Invasive Species Compendium

Detailed coverage of invasive species threatening livelihoods and the environment worldwide

Abstract

Fumigant toxicity of citruspeel oils against adult and immature stages of storage insect pests.

Abstract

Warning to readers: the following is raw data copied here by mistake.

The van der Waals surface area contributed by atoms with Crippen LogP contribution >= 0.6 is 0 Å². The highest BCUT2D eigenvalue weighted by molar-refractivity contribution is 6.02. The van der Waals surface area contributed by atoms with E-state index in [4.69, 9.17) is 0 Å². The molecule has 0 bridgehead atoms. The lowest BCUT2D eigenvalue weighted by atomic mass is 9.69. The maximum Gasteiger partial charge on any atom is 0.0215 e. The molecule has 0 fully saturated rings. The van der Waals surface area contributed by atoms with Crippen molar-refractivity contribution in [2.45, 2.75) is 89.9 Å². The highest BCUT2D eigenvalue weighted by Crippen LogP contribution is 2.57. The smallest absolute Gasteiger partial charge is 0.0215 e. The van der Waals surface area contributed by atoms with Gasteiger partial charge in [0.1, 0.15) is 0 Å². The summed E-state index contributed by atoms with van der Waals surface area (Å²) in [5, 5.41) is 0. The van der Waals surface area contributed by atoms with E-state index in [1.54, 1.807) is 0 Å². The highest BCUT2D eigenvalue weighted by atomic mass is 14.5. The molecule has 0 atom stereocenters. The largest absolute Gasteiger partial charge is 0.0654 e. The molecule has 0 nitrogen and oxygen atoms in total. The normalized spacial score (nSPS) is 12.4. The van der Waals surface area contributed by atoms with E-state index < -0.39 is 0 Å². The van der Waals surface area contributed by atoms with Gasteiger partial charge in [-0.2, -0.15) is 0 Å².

The biological action of citrus peel oils was shown to depend on a strong fumigant action. Bioassays conducted in airtight glass chambers showed that all the 6 citrus oils tested had vapour toxicity to adults of Callosobruchus maculatus, Sitophilus zeamais and Dermestes maculatus. The 24-h LC50 value of lime peel oil (a typical citrus oil) vapour against C. maculatus was 7.99 μl/litre which made it 1.5 and 1.6 times less toxic to the smaller S. zeamais and the larger D. maculatus adults, resp. When immature stages were fumigated, lime peel oil vapour had 24-h LC50s of 7.8 and 21.5 μl/litre against eggs of C. maculatus and D. maculatus, resp., and 9.1, 17.8, 23.1, 23.9 μlitre/litre against early larvae and pupae of C. maculatus and late larvae and pupae of D. maculatus, resp. X-ray studies showed that fumigated C. maculatus larvae within cowpea grains died immediately without further development. The bioactivities of 5 other citrus peel oils were similar to that of lime peel oil. Bioassays showed that sorption of citrus peel oil fumes occurred in the presence of cereal grains or strips of dried fish, and that this tended to reduce the amount available for fumigant action outside the materials. The problems presented by sorption may hinder the development of citrus oils into practical fumigants for large-scale treatments of stored commodities.